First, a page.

by Johannes Goransson on Mar.20, 2013
So I totally understand people who don’t want to go to the AWP for this or that reason, but the fact is that Raul Zurita gave a couple of readings this year as well as appeared on a panel on the translation of Latin American poetry, so I’m happy I went.
I’m teaching his book Purgatory (trans. Anna Deeny) in my creative writing classes, and I’m re-reading this amazing book. I think CD Wright does a great job in her Foreword. This morning, I am intrigued by this passage from her essay:
“Despite the savage despair he experienced while writing Purgatory, Zurita matched despair with ferocity, deploying his own formal inventiveness and skill to compose the poem that would stand as both a subwoofer attack on tyranny and a work of never-ending strangeness.”
So much of discussions about political poetry in the US is still bound up with the idea of efficacious simplicity and the idea that “strangeness” (ie Art) is apolitical, is decadently luxurious, without a point; that in order to be truly political we must turn away from strangeness. Wright sees the political dimension of “strangeness,” but the politics has to do with “match[in]” the desperate situation in some way with strangeness.
Zurita himself writes something similar in his preface:
“When faced with horror, we had to respond with art that was stronger and more vast than the pain and damage inflicted on us. I believe this is what I thought in 1975, a year and a half after the military coup. It was then that a few soldiers subjected me to one of those typical abuses in which they are experts. I recalled the well-known evangelical phrase: If someone strikes your right cheek, turn the other to him. So I burned my left cheek. Completely alone, I enclosed myself in a bathroom and burned it with a red-hot branding iron. Purgatory began with that laceration.”
Again, Zurita here “match[es]” the torture of the fascist soldiers with his art. He doesn’t merely turn the other cheek, he usurps their position as violators. I’m fascinated by this kind of “strange” “match[ing].”
It makes me think about Nancy Spero’s “Torture of Women,” which blends accounts of torture (in places like Chile and elsewhere) with Artaud’s hallucinatory poetry-images of torture; Wright’s sentence about Zurita helps me think about Spero’s project in a more interesting way than the normal ethics-of-documentation ways.
It also makes me think about Elaine Scarry’s strange book abut suffering and torture, “The Body in Pain,” in which she argues that pain breaks down language. Scarry sees writing and art as a response to suffering; a creation that counters torture. But Zurita doesn’t counter torture, he chooses to inflict even more pain on himself; the poem may be partly Scarrys response to torture, but if so, it’s also like the torture, the violence.
Scarry is/was a literary critic (who also wrote a book about “beauty”); she took her training and focused it on descriptions of torture. Many critics have pointed out that she does indeed “aestheticize” these political occasions (without considering the wider political issues involved). But to “aestheticize” does not necessarily mean to make frivolous or pointless – as it is so often in contemporary discussions. In Zurita’s poetry, art means the opposite of making frivolous; it is a way of “matching” the brutality of Pinochet with the “strangeness” of art.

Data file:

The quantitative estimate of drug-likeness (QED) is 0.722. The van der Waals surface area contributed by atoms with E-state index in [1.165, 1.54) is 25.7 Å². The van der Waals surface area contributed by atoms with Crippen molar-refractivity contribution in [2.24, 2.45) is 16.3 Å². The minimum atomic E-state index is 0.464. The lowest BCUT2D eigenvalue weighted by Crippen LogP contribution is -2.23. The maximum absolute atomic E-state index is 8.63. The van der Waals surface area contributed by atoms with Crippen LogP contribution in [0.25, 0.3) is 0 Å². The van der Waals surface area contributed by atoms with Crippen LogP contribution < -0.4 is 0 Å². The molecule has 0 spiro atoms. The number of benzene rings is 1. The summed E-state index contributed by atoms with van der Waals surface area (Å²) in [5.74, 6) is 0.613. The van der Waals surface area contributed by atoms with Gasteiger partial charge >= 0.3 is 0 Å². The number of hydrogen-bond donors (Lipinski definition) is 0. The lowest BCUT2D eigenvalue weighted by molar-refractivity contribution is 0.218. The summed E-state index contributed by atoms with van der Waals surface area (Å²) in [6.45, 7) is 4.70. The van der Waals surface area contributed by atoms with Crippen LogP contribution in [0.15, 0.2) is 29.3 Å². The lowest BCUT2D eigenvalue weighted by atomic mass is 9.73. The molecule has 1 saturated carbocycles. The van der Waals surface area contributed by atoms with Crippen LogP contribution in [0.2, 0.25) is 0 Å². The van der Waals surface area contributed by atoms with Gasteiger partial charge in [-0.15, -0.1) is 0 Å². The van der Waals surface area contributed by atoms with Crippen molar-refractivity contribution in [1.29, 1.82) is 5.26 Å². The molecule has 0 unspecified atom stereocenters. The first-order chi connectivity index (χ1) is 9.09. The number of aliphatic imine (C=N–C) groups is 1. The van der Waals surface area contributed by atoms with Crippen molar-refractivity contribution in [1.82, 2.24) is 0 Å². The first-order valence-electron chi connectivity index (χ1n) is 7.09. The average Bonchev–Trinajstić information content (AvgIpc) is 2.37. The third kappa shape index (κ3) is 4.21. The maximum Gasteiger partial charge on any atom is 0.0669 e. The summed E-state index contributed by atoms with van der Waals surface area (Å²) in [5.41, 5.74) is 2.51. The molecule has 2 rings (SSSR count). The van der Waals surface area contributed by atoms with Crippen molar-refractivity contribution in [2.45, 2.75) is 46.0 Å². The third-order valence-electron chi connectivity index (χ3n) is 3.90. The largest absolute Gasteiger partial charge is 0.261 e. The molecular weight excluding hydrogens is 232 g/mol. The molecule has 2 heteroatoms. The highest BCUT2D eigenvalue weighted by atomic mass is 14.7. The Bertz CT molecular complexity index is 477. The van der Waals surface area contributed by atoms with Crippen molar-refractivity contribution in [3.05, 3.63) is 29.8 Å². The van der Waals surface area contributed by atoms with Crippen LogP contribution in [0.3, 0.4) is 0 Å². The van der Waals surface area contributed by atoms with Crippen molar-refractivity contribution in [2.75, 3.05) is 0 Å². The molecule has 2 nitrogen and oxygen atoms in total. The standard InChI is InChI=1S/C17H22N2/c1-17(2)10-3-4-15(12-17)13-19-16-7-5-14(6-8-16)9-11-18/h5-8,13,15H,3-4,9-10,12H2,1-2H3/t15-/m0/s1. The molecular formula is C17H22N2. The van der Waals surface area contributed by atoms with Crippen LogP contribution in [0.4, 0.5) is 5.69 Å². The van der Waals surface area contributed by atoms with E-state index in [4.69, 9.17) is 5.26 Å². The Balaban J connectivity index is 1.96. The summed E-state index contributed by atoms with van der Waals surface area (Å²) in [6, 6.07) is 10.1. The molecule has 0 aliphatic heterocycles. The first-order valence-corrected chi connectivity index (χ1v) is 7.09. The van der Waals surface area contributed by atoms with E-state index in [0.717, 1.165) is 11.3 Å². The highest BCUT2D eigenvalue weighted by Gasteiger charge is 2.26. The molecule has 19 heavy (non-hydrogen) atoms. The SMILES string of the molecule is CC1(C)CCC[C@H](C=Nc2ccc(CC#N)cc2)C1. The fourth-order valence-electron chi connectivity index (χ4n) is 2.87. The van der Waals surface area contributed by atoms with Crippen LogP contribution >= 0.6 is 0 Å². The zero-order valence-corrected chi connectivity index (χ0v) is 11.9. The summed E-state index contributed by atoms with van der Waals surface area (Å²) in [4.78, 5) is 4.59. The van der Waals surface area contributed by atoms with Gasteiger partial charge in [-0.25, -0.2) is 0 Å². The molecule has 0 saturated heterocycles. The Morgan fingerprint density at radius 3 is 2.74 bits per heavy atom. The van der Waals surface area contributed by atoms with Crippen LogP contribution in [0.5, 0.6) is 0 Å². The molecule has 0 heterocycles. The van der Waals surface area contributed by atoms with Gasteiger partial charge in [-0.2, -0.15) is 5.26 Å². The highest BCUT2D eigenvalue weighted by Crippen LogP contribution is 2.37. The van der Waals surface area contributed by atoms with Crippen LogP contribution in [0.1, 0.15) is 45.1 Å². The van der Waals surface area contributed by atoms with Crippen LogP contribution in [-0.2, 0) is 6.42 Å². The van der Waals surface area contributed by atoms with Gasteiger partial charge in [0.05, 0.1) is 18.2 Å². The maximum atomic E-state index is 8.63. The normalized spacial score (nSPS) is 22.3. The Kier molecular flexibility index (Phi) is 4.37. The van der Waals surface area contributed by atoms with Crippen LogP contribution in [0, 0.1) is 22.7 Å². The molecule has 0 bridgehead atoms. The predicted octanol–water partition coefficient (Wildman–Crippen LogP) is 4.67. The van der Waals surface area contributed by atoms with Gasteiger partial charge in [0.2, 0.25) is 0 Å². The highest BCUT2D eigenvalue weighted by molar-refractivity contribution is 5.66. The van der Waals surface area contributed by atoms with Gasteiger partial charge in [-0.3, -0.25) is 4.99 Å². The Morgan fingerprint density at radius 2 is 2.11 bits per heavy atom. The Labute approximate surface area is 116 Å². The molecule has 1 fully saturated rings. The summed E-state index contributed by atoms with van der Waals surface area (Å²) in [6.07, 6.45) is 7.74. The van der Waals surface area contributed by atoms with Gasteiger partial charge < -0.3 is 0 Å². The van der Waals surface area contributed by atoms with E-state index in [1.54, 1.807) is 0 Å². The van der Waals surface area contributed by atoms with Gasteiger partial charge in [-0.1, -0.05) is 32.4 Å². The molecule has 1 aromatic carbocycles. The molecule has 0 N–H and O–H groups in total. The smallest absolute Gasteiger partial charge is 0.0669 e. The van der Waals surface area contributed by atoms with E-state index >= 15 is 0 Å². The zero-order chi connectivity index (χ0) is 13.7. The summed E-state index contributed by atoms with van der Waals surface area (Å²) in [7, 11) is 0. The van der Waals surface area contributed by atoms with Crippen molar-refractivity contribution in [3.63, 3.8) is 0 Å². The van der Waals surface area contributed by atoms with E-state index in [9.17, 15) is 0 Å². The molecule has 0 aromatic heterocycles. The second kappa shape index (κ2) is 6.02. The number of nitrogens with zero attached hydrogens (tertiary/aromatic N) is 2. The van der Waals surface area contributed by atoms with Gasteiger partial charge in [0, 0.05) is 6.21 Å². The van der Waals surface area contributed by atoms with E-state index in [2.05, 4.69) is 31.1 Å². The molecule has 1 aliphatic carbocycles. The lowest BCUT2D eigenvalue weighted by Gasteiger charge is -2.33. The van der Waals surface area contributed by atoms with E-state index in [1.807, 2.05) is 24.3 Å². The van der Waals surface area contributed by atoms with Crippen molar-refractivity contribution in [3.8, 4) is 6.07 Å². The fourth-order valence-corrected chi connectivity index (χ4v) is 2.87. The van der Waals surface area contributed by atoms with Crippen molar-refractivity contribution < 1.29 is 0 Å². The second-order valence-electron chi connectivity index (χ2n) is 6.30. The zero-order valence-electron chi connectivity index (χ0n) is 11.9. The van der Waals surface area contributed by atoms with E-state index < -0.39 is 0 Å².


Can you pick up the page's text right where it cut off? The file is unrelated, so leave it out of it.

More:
When it comes to torture, I think about the euphemistic aesthetics of so much of torture. In Spero’s book, we get descriptions of “Christ’s crown” and “The Parrot’s Perch” etc – euphemistic terms for various torture techniques, terms that sound strangely like Vasko Popa’s poems, “Games” or indeed Zurita’s poems in Purgatory:
Today I dreamed that I was King
they were dressing me in black-and-white spotted pelts
Today I moo with my head about to fall
as the church bells’ mournful clanging
says that milk goes to the market
(Sunday Morning, LXII)
This euphemism, this “matching strangeness” creates an intolerable atmosphere in Zurita’s book: saturated with violence: “night is the insane asylum of the plants.” It is as if the inability to turn the euphemism into a more “meaningful” less “strange” statements furthers the sense of permeation of violence, ambient violence.
This euphemistic atmosphere reminds me of Freud’s idea of the “Uncanny”, or “Unheimliche.” Freud famously discusses the linguistic complications of this term – it basically means “un-secret” (un+ heimliche) but “heimliche” also derives form “heim” (home). The “uncanny” is an “unsecret,” an un-homely secret, that which should remain a secret but reveals itself strangely – both familiar and weird at the same time. Torture techniques often use domestic objects (irons, curtain rods etc) in order to defamiliarize the victim. A torturer of course is trying to gain access to information, reveal the secret, but as most people (except Dick Cheney) seem to have realized a long time ago, torture isn’t good at finding out “information.” It might be better at creating lies; at creating violence; at creating uncanny worldviews…
Helen Cixous writes in her amazing essay on Freud’s essay, “Fiction and its Phantoms” (which Joyelle convinced me to read last week) describes the uncanny as an “elastic” zone, in which it becomes hard for Freud the Scientist to make out easy meanings, falling into traps of “hesitation”:
“Neither real nor fictitious, “fiction’ is a secretion of death, an anticipation of nonrepresentation, a doll, a hybrid body composed of language and silence that, in the movement which turns it and which it turns, invents doubles, and death.”